While it is great for musicians (that it will be much cheaper for clubs, bars, pubs etc. to let them play), it still doesn’t fix the issue of either musicians or venues having to pay the extortionate collecting society rates.
As an aside, the Licensing Act is pretty silly in places, but then a lot of stuff in the UK is heavily regulated.
Re: Wrong kind of licence
Aha… I’ll post an update…
Re: Re: Wrong kind of licence
You wanted it to be something else so bad, that you didn’t even look into it!
Re: Wrong kind of licence
Its nice to see this a bit more relaxed. After the Raves of the 80s and 90s Middle class England threw a fit, and Castlemorton in 1992 was the tipping point.
In order to clamp down on Illegal Raves, the CJA, a highly controversial bill, was introduced and so pretty much any form of playing music in the UK is heavily regulated.
I think this is good news.
This is great news for musicians who desire to sing their own songs overseas; when entertainment attorneys located in los angeles desire to pursue what is normally a 35? royalty through legal process. It will be interesting to see how rights holding companies react.
It’s good news, however, I remain surprised that Mike didn’t bring up the ability to Happy Birthday in a small venue; with party hats and sopapillas.
I think people sometimes sing or play instruments this way. I remember such a time, not long ago, when a person I know had Happy Birthday sung with a Mariachi Band, complete with accordion. We offered the band a tip; which was our way of ensuring the proper royalties were paid. We also tipped the barkeep who served our party of 10 some excellent margaritas.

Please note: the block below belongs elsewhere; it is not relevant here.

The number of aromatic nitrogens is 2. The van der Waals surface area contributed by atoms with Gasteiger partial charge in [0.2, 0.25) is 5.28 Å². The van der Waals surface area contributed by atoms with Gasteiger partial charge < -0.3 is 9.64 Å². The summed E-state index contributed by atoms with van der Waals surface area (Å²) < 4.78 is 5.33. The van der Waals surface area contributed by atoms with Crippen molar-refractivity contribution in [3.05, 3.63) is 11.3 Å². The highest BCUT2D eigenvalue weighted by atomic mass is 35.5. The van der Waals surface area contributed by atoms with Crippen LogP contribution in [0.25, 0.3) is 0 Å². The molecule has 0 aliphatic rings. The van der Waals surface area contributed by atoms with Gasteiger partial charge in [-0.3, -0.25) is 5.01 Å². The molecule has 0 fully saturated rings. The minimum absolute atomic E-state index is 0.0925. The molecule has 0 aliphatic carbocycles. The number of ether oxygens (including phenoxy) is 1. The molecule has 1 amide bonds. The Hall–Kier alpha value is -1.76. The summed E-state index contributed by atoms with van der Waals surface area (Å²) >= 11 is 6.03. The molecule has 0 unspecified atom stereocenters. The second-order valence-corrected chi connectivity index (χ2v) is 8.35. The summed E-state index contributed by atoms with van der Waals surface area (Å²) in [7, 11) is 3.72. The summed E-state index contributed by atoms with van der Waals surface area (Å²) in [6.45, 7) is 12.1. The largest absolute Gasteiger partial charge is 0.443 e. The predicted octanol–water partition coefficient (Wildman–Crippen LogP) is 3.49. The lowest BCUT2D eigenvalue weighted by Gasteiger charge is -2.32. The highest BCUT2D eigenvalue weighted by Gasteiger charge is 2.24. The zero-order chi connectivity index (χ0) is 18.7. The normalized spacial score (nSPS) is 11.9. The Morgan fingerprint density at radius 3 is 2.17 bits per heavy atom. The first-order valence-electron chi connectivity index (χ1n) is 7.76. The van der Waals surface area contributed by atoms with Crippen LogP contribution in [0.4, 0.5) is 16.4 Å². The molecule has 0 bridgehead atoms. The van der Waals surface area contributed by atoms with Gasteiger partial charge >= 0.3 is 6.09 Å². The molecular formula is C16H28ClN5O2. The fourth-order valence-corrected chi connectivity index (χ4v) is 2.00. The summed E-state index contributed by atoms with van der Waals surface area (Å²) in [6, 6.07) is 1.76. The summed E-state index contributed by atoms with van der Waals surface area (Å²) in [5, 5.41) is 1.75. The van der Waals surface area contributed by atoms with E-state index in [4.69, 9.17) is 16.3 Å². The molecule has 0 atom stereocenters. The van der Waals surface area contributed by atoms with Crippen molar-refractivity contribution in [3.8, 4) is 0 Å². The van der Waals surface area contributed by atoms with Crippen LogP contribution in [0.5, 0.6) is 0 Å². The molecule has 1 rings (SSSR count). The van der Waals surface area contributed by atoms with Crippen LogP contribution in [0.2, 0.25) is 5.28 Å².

That said however, and for fear of attorneys in Los Angeles and others having a good time, or some new royalty being invented by policy makers in LA area, I’m not sharing the name of the place, but the undisclosed location where this rights infringement likely occurred is somewhere in Tijuana. I’ve since forgotten the words to the song so rightsholders can find a team to sing it next year and likely provide a similar full-service experience.
Sure helps my electric guitars and keyboards (about the only things I use live) Limit of 200 OK but I’m not handing out kudos for foolishness like this.
Music, the appreciation thereof and the performance thereof, is inherent in the human psyche. It’s built into all of us. We can no more stop music from rattling around in our heads than we can stop breathing. Although some wag in the future will probably try to charge fees for it.
Also, Denise Howell and the gang, on “This Week In Law” (http://twit.tv/twil) did a pretty good job of covering U.S. copyright and patent law today.
It seems a little strange to me that the U.K. is LEADING efforts to reform the practical application of copyright, rather than us, but I definitely appreciate it. Now let’s see what they can do about the MAFIAA.
UK has had some really outrageous laws and this is a step in trying to improve it a bit. They are taking babysteps and the DMCA of the USA is a wet dream for the Pirate Parties in Europe compared to what exists today (It is more or less mandatory asking a copyright-holder for permission no matter the use…).
As it was stated earlier, this was a government tax getting eliminated and it did not hit the collection societies.
It is a big improvement for the low resource musicians since they will have an easier time getting a gig.
and it’s quite encouraging that musicians realize this is actually to their benefit, rather than detriment.
Any sane musician would see this as a good thing.
It’s actually the gatekeepers – the publishers, labels, and studios – and not the creators themselves, who are doing most of the complaining. They don’t give a crap about the creator. Their own short-term revenues are the only things that count.
…And that makes me wonder about who the shareholders are.
AC: You’re right. The real problem is that the creators never see a penny of the money collected, it’s all retained by the gatekeepers, with no apology.